Thursday, January 31, 2013
Porsche 911 Carrera
We thought it was a typo when we first saw it in a report from our German correspondent more than a year ago. But he was accurate, as is his way: The Porsche 911 would be, and now is, offered with a seven-speed manual transmission. Seven speeds! A veritable embarrassment of forward gears! So many gears, in fact, that Porsche put an indicator in the tachometer so you don’t get lost.
So, for those times when you would like to drive your Porsche not at all like a Porsche—just locked in overdrive and trundling along on the highway—you will get better fuel economy. In seventh gear, with the shift lever listing heavily to the right, the Carrera feels sedated. To keep on top of the ebb and flow of highway traffic, we typically left the car in sixth, the gear in which it reaches its 182-mph top speed.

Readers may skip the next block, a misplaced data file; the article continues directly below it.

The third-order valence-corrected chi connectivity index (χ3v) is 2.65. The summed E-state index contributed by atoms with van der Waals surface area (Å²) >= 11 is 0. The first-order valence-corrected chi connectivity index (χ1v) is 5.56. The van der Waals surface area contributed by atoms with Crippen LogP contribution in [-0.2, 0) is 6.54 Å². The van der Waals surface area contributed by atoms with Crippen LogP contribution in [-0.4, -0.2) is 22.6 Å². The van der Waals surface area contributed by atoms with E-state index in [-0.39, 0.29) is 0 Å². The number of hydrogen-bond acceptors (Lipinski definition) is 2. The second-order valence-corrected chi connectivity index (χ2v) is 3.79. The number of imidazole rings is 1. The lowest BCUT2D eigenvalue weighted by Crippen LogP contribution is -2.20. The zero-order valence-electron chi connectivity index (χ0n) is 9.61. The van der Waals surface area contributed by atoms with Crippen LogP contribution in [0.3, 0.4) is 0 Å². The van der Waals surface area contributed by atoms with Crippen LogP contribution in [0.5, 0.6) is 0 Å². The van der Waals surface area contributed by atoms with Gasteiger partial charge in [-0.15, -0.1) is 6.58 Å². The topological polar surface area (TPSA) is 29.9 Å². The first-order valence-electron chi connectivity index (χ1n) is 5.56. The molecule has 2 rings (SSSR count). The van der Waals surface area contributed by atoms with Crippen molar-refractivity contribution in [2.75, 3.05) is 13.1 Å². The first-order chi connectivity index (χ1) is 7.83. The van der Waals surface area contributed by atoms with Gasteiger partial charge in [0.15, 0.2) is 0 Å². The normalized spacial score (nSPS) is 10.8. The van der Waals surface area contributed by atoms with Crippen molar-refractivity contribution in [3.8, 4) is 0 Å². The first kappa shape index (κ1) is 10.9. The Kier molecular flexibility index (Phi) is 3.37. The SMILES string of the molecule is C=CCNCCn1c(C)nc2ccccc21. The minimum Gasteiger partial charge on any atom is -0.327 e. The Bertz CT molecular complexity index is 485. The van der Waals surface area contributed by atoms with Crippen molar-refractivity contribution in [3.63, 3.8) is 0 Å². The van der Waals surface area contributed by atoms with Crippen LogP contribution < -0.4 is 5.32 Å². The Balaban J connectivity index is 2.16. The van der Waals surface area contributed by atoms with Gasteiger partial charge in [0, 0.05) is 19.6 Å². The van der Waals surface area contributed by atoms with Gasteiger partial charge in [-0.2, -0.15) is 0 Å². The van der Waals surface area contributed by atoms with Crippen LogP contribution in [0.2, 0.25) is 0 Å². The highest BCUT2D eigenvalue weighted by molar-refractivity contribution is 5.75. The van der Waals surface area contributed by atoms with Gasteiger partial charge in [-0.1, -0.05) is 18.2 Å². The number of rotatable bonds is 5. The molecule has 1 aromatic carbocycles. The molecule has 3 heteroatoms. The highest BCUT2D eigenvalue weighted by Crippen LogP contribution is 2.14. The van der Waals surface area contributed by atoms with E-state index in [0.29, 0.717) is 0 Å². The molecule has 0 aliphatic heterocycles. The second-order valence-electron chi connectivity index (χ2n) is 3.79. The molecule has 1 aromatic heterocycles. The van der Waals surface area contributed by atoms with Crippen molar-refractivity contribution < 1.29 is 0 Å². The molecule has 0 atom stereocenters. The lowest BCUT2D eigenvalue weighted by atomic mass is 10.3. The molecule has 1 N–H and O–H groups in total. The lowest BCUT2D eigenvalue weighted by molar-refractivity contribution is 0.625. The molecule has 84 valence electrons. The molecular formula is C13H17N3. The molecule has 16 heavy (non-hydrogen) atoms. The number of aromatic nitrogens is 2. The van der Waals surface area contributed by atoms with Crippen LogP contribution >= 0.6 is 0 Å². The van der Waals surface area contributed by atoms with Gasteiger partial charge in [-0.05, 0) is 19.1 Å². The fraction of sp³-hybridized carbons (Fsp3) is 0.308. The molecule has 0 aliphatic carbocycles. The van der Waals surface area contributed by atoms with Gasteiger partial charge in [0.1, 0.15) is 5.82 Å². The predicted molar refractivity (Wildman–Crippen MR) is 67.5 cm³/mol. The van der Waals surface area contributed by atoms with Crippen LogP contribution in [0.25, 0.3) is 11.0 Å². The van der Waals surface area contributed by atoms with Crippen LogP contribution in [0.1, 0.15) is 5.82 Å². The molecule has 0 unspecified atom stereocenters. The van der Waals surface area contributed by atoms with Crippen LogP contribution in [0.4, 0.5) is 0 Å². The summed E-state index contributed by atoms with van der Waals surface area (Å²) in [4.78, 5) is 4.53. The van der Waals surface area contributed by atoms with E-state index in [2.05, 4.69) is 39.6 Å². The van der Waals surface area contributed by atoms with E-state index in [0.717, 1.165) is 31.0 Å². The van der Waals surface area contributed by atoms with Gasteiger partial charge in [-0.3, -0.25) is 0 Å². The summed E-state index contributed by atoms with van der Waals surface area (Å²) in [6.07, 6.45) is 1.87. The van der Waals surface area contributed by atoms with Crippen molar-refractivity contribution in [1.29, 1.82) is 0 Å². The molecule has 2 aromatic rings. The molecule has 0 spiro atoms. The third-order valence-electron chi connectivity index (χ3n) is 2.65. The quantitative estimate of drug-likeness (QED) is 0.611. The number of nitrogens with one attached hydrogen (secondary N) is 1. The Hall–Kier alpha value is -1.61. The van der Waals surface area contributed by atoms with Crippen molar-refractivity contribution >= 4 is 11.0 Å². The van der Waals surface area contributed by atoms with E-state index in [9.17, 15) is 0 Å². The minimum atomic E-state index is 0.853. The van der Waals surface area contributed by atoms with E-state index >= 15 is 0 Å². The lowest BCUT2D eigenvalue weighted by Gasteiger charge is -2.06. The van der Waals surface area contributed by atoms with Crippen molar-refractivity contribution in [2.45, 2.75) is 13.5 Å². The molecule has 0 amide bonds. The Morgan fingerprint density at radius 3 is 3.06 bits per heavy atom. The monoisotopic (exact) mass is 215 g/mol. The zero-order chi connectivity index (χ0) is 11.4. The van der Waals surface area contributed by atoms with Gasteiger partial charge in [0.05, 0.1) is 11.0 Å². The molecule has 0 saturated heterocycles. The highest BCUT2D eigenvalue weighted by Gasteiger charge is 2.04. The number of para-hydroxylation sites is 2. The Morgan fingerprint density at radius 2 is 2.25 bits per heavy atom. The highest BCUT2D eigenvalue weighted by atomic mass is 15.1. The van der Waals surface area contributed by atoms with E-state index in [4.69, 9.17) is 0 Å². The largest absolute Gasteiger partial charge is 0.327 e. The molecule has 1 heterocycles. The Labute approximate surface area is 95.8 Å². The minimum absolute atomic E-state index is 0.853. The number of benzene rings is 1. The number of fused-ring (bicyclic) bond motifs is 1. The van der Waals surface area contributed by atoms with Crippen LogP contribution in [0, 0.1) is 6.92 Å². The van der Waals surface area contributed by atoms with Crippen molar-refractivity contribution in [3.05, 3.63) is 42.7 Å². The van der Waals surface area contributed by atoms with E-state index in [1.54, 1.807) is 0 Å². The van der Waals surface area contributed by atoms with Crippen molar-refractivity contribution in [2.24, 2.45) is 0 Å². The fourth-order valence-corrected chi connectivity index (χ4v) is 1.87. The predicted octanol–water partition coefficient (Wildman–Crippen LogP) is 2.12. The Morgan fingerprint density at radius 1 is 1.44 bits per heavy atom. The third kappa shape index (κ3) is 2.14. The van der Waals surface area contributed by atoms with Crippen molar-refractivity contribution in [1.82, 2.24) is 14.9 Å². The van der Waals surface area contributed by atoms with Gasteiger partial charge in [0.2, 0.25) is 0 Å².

True, the electric steering filters away some of the feel of earlier 911 helms, but it also eliminates occasionally extraneous pavement feedback. Pile on some revs, and that characteristic hard-shelled thrum of ?the 350-hp flat-six still thrills. And the grip is just tremendous. The new car hangs on the skidpad more tenaciously, stops shorter from 70 mph, and gives up only a tenth of a second in 0-to-60 and quarter-mile times to the 408-hp 2011 Carrera GTS with its bigger engine.
The 911 Carrera coupe, with the seven-speed manual, runs ?to 60 mph in 4.4 seconds. The Boxster S, powered by a 315-hp version of the same 3.4-liter engine, ran it in 4.4 seconds. More remarkable, they both clock 12.9 seconds at 111 mph through the quarter-mile. Even up to 150 mph, the 911 pulls ahead of its little brother by only 1.2 seconds.